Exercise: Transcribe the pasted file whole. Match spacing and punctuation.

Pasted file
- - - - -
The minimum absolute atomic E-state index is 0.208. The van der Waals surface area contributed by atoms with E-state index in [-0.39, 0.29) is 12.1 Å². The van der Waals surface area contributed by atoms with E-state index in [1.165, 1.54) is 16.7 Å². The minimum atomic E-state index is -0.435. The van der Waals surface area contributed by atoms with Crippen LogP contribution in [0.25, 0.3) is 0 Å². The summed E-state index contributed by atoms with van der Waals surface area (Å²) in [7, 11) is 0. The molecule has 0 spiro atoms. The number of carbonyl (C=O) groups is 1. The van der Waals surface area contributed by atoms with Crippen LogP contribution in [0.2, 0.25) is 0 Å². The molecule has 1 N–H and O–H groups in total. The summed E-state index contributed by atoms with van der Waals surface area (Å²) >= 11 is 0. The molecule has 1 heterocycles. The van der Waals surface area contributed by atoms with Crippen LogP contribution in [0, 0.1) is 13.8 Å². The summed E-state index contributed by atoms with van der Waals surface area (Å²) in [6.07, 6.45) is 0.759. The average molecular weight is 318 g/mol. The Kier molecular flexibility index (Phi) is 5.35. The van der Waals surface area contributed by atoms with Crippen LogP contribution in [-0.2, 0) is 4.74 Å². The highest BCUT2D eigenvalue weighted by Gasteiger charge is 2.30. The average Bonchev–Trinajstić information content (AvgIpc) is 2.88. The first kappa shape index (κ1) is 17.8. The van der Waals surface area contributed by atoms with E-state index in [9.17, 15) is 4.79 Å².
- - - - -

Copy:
The minimum absolute atomic E-state index is 0.208. The van der Waals surface area contributed by atoms with E-state index in [-0.39, 0.29) is 12.1 Å². The van der Waals surface area contributed by atoms with E-state index in [1.165, 1.54) is 16.7 Å². The minimum atomic E-state index is -0.435. The van der Waals surface area contributed by atoms with Crippen LogP contribution in [0.25, 0.3) is 0 Å². The summed E-state index contributed by atoms with van der Waals surface area (Å²) in [7, 11) is 0. The molecule has 0 spiro atoms. The number of carbonyl (C=O) groups is 1. The van der Waals surface area contributed by atoms with Crippen LogP contribution in [0.2, 0.25) is 0 Å². The molecule has 1 N–H and O–H groups in total. The summed E-state index contributed by atoms with van der Waals surface area (Å²) >= 11 is 0. The molecule has 1 heterocycles. The van der Waals surface area contributed by atoms with Crippen LogP contribution in [0, 0.1) is 13.8 Å². The summed E-state index contributed by atoms with van der Waals surface area (Å²) in [6.07, 6.45) is 0.759. The average molecular weight is 318 g/mol. The Kier molecular flexibility index (Phi) is 5.35. The van der Waals surface area contributed by atoms with Crippen LogP contribution in [-0.2, 0) is 4.74 Å². The highest BCUT2D eigenvalue weighted by Gasteiger charge is 2.30. The average Bonchev–Trinajstić information content (AvgIpc) is 2.88. The first kappa shape index (κ1) is 17.8. The van der Waals surface area contributed by atoms with E-state index in [9.17, 15) is 4.79 Å².